Romelu Lukaku needs to get out of Chelsea as quickly as possible. Preferably, before the close of the transfer window next week, or else he risks another season of stagnation at Stamford Bridge.
For whatever reason, Jose Mourinho doesn't seem to fancy the Belgian striker, and that stance was made abundantly clear with his public pursuit of Wayne Rooney, and later, the free transfer signing of Samuel Eto'o.
Three games in to the new 2013/14 campaign, and Lukaku is the only one of Mourinho's three central striker options - the other two being Fernando Torres and Demba Ba - not to be handed a Premier League start.
After Torres was selected for the opening day victory against Hull City, and Ba included against Aston Villa, the Portuguese tactician opted not to pick any recognised striker in his starting XI for Monday night's clash against Manchester United, instead selecting Andre Schurrle to lead the line for the Blues at Old Trafford.
The goalless draw was, perhaps then, the best result that the unambitious Chelsea line-up could have hoped for, in the home of the reigning Premier League champions, as Lukaku was left as a frustrated spectator, restricted to the away bench for the entire 90 minutes.
Eto'o's arrival in west London represents another setback for the 20-year-old, who has been brought back down to earth with a thud, following his standout campaign on loan at West Bromwich Albion in 2012/13, and an impressive showing during pre-season, where he scored four goals in just 121 minutes of playing time.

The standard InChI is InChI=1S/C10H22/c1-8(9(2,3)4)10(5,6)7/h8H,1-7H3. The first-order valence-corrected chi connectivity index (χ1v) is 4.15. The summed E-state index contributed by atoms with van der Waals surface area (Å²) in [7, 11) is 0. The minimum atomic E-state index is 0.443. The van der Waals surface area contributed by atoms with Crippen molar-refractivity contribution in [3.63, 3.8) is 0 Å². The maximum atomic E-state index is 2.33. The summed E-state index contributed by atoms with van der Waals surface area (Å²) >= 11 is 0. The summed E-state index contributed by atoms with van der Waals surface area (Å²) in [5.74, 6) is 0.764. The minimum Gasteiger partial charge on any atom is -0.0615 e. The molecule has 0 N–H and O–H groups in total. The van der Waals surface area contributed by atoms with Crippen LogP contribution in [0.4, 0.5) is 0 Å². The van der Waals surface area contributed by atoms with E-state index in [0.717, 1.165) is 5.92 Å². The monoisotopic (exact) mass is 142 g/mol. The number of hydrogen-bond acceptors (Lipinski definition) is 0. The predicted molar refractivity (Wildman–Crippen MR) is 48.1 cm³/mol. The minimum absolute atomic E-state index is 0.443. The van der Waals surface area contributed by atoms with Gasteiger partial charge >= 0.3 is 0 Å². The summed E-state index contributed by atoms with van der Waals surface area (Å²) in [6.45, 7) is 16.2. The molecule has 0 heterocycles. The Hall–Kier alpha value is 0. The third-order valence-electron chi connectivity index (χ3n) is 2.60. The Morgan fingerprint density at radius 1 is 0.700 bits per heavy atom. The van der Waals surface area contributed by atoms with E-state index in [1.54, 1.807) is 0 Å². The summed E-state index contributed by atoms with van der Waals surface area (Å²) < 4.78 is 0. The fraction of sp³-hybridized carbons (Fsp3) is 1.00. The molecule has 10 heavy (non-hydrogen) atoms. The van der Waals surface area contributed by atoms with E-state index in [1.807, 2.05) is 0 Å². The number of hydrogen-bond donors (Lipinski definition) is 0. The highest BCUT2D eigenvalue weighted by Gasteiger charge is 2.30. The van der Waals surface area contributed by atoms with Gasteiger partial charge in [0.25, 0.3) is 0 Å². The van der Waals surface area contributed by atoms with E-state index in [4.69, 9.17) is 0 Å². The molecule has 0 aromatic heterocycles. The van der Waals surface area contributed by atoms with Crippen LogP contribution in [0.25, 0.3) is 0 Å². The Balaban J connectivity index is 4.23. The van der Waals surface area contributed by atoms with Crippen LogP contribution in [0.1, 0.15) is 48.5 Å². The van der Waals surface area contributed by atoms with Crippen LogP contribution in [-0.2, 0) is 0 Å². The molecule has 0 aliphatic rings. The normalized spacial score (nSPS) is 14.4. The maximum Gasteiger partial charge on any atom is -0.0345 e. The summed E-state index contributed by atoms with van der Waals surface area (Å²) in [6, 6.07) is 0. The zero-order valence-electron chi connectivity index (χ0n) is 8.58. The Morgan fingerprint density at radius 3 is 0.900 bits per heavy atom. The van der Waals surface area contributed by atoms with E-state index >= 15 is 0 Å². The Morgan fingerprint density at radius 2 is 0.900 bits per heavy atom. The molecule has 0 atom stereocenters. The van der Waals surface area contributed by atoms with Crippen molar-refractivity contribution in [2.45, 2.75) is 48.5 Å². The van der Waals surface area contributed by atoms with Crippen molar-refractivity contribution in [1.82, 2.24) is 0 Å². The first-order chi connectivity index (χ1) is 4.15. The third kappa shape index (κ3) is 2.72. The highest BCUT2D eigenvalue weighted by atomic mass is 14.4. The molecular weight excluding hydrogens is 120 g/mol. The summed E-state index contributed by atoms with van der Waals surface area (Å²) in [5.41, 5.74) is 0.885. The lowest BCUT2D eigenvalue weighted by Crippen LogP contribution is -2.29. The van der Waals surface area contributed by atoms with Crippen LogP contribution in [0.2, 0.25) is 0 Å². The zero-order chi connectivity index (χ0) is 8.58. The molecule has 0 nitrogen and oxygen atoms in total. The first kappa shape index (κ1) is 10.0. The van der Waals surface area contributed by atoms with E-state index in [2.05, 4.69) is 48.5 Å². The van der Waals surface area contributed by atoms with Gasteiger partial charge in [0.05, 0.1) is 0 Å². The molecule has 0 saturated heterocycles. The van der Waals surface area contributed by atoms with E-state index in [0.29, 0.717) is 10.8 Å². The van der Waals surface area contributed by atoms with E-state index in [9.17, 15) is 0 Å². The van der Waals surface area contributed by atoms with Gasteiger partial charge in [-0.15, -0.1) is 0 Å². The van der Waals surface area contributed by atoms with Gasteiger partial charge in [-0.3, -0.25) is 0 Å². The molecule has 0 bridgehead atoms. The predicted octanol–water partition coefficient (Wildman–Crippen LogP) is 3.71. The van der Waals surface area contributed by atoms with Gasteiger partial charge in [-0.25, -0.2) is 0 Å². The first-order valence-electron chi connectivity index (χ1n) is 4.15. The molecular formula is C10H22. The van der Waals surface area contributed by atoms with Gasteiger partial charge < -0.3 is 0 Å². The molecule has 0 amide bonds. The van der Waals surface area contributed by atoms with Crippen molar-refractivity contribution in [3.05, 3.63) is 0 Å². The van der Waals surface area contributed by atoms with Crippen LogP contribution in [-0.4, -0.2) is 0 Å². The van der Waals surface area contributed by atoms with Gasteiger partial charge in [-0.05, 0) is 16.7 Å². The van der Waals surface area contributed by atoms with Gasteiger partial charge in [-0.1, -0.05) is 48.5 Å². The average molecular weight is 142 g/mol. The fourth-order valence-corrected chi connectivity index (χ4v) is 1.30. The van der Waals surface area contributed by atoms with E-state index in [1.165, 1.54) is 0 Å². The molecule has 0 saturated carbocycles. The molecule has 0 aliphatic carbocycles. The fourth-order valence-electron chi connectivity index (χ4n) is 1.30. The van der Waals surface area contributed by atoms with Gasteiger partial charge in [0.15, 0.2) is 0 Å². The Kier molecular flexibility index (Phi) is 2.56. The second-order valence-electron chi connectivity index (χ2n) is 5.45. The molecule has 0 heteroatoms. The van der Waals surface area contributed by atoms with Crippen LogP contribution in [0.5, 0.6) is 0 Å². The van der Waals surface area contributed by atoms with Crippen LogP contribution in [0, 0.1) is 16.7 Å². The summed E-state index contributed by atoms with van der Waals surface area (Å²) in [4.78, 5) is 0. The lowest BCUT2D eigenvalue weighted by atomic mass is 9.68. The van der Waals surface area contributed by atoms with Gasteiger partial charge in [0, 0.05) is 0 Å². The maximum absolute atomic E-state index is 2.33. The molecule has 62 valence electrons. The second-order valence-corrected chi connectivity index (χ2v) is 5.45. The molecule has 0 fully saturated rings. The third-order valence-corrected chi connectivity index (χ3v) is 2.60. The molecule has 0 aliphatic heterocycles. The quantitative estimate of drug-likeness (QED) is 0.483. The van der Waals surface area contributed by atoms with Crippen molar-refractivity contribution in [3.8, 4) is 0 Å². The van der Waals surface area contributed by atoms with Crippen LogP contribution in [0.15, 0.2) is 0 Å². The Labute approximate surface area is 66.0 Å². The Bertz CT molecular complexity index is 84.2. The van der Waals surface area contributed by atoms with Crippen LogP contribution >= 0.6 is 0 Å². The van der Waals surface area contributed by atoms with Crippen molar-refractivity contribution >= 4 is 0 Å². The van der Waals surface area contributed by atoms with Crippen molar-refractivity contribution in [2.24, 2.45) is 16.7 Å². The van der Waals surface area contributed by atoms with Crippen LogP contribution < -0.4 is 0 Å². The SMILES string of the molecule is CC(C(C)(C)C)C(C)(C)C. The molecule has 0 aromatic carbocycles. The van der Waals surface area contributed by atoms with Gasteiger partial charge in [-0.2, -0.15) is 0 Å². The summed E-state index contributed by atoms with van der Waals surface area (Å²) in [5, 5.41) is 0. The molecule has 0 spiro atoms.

Whilst at The Hawthorns, Lukaku scored 17 goals in just 20 Premier League starts last season, the best return of any teenager in the Premier League since Michael Owen for Liverpool in 1998/99.
His red-hot run of form showed no signs of slowing down, until he was once again forced to settle for a place on the periphery of the Chelsea first-team squad, just like he was under Andre Villas-Boas in his first season in England, following an initial £10million move from Anderlecht in August 2011.
Despite making a positive impact in both substitute appearances he has made in the Premier League this season - particularly in the 2-1 victory against Aston Villa - early signs suggest that Mourinho does not have faith in Lukaku to lead his line on a regular basis.
In the aftermath of the Villa game, and with Chelsea's ongoing pursuit of a new striker the hot topic of conversation, Mourinho was asked if he would consider signing Lukaku's international team-mate Christian Benteke, after the Belgian had turned in another impressive performance, and notched his third Premier League goal of the season in only his second game.
Mourinho's response was short and succinct. He paid tribute to Benteke after he'd bullied the Chelsea defence for much of the night, calling him an exceptional player, but only for a certain type of football.
The former Real Madrid boss intimated that he was trying to implement an altogether different style during his second stint at Chelsea. One that would not play to the strengths of Benteke.
That in itself should be cause for concern in the Lukaku camp, when you consider that he is a player in the same mould as the Villa hit man; big, physically imposing, and a good target man, who also happens to be deadly in front of goal.
With all those attributes taken into account, it becomes difficult to find reason for any manager to make a strong case for not having a player of that ilk in their team. But, that's the situation that Lukaku finds himself in at Chelsea, and it shows no sign of changing.
When any player who would walk into the majority of Premier League teams is sat warming the bench at his current club, the common call is for the individual to look for pastures new. In Lukaku's case he really should push for a Stamford Bridge exit, because, under Mourinho, he has no chance of fulfilling his potential.
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